“And so I was born a musician,” said the 29-year-old self-described "radiographer by profession, musician by passion" in an email.
Emboldened by this idea, Alijan produced a 15-track album titled "Kumanderku." The word serves as the record’s title and his pseudonym.
"I simply like to be in command, in control, a leader. ‘Ku’ stands for ‘kumag,’ to give a little comedic aura to it,” he said. "Kumag" translates to "pusa" or cat in the Bicolano dialect.
Talking about his self-produced album, he said "Banta" "challenged me the most because it took me a lot of time how to approach the plan."
"It was about the incident of charcoal mining in our province before," he said.
The song "Ngiti Sa ’King Umaga," meanwhile, is his favorite track in the album because "I was emotionally attached to it the most among all the other songs."
Penchant for instruments
Aside from solely producing an album, Alijan, who works at Wellness One Day Surgery Center in Abu Dhabi, would set aside a portion of his monthly income to purchase musical instruments.
Through hard work, he was able to buy the Alesis DM6 e-drums, a five-piece electronic drum kit; three kinds of guitars (Fender Acoustic, Ibanez Semi-Hollow Electric Guitar, Epiphone Bass Guitar); a percussion set (African Djembe, Darbuka, LP Cajon, Tycoon Bongos), and the accessories of his guitars.
"Those musical instruments were actually purchased by bits and pieces so it wasn't that painful to the pocket," he said. "Gradually, I was able to assemble a wide array of instruments and if it wasn't for my income here in the UAE, I would be having difficulty assimilating those."
He said his penchant for buying instruments started as hobby when he was still in the Philippines.
Also a self-described "uragon," Alijan is the youngest child among five siblings, three of whom are also OFWs. He said this is the reason why he is not obliged to send money home "although I see to it that I help whenever needed."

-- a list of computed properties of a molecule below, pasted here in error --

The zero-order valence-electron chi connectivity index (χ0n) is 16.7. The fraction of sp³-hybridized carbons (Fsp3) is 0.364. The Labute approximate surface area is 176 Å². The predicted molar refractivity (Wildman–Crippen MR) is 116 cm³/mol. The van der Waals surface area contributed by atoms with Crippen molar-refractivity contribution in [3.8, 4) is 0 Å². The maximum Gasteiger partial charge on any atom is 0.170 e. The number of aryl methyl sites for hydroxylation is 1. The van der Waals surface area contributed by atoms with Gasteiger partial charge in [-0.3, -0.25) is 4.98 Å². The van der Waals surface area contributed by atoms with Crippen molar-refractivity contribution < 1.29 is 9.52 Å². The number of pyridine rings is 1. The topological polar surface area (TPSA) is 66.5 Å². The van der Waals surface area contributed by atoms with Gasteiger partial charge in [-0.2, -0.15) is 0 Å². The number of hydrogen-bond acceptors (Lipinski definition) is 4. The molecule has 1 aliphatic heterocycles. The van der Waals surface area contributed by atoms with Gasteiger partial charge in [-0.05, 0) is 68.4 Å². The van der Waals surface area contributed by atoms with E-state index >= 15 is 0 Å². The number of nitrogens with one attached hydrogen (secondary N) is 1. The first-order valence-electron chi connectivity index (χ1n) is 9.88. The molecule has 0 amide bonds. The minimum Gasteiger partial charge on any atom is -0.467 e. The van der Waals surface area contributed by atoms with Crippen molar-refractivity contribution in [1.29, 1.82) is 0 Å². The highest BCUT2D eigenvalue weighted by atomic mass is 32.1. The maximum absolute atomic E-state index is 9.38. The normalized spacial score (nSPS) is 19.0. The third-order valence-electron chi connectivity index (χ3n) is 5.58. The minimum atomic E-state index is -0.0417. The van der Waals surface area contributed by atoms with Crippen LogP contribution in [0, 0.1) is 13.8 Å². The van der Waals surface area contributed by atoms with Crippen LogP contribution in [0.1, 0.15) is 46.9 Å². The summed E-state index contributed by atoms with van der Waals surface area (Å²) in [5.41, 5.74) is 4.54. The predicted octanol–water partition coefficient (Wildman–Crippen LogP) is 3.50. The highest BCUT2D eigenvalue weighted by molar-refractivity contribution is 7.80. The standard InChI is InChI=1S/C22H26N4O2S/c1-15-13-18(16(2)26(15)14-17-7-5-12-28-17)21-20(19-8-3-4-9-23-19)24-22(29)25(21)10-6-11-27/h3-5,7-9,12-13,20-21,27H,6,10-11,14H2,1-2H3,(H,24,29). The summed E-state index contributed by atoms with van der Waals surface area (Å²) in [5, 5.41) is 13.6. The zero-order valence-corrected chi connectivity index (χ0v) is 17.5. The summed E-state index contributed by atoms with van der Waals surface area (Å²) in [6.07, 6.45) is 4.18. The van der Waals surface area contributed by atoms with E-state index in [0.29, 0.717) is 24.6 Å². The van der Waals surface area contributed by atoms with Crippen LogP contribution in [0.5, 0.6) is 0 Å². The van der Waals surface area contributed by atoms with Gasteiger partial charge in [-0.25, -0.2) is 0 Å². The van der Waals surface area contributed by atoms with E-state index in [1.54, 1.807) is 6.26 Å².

"Before my primary grades, I already seemed to be inclined to harmony, beats, and sounds," he said, adding he realized this when his eldest brother asked him to sing a few lines.
"He was impressed that I could hit some high notes so he asked me to join the choir group in school," Alijan said. “That was, I think, the daybreak of my serious predisposition of being a musician. In the school I learned to sing a song, hymn a beat, and compose.”
Eventually, Alijan learned to play the guitar, the drums, and other percussions.
"Playing the guitar was my first love. Maybe because that is the only easily available instrument that I could play on during the time. I fell in love with my strings," he said. "As time goes by, I was able to learn the drums and other percussions."
Band and solo project
In 2006, while still in the Philippines, Alijan became a member of MarckezPride, a four-man band based in Legazpi, Albay. They were able to complete and launch a seven-track EP titled “Made to Order” that same year.
However, practicability prompted Alijan to seek greener pastures. “I was in college when I realized that working abroad seemed to be profitable," he said.
“I wouldn’t want to be left behind by my friends in school who were seriously taking a degree in universities. Besides, given the economic constraints, it’s always good to have a steady income-generating day-job to support your music," he added.
When Alijan arrived in the UAE in 2012, he continued “jamming” with other OFWs. Their group — Nayla’s Crib after the hotel where they took their first group photo — was even invited to a fundraising concert for the victims of Typhoon Yolanda, which hit the Philippines in November 2013.
"The Nayla’s Crib is not in hiatus. We are just waiting for right project and we will be in the action again," he said of the band's current status.
So while waiting for that "right project," Alijan pursued a project of his own.
"Kumanderku is special to me because it is my first solo project. I did the compositions and mixes as well as the vocals. It was challenging since I have no collaborations in this project and I have to do it on my own,” he said.
"Music always challenges me. It has never stopped challenging me in finding the right melody that fits my taste and beat for music. A sound that reflects my personality and soul," Alijan added. —KBK, GMA News